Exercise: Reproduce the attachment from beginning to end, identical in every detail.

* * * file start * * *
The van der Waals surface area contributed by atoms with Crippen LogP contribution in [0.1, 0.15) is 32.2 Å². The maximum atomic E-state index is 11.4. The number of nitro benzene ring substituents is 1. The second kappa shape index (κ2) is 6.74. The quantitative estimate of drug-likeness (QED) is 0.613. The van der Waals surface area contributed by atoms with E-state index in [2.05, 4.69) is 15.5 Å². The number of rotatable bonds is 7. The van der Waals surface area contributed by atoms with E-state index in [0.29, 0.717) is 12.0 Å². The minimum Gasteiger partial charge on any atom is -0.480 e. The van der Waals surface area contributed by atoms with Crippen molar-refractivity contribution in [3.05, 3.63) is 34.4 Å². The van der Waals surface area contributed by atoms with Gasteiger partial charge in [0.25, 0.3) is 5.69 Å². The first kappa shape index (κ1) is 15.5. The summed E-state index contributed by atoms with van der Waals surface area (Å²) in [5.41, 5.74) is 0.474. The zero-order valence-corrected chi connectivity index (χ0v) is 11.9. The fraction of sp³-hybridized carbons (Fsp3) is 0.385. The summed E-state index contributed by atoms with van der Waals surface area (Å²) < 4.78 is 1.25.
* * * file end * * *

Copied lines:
The van der Waals surface area contributed by atoms with Crippen LogP contribution in [0.1, 0.15) is 32.2 Å². The maximum atomic E-state index is 11.4. The number of nitro benzene ring substituents is 1. The second kappa shape index (κ2) is 6.74. The quantitative estimate of drug-likeness (QED) is 0.613. The van der Waals surface area contributed by atoms with E-state index in [2.05, 4.69) is 15.5 Å². The number of rotatable bonds is 7. The van der Waals surface area contributed by atoms with E-state index in [0.29, 0.717) is 12.0 Å². The minimum Gasteiger partial charge on any atom is -0.480 e. The van der Waals surface area contributed by atoms with Crippen molar-refractivity contribution in [3.05, 3.63) is 34.4 Å². The van der Waals surface area contributed by atoms with Gasteiger partial charge in [0.25, 0.3) is 5.69 Å². The first kappa shape index (κ1) is 15.5. The summed E-state index contributed by atoms with van der Waals surface area (Å²) in [5.41, 5.74) is 0.474. The zero-order valence-corrected chi connectivity index (χ0v) is 11.9. The fraction of sp³-hybridized carbons (Fsp3) is 0.385. The summed E-state index contributed by atoms with van der Waals surface area (Å²) < 4.78 is 1.25.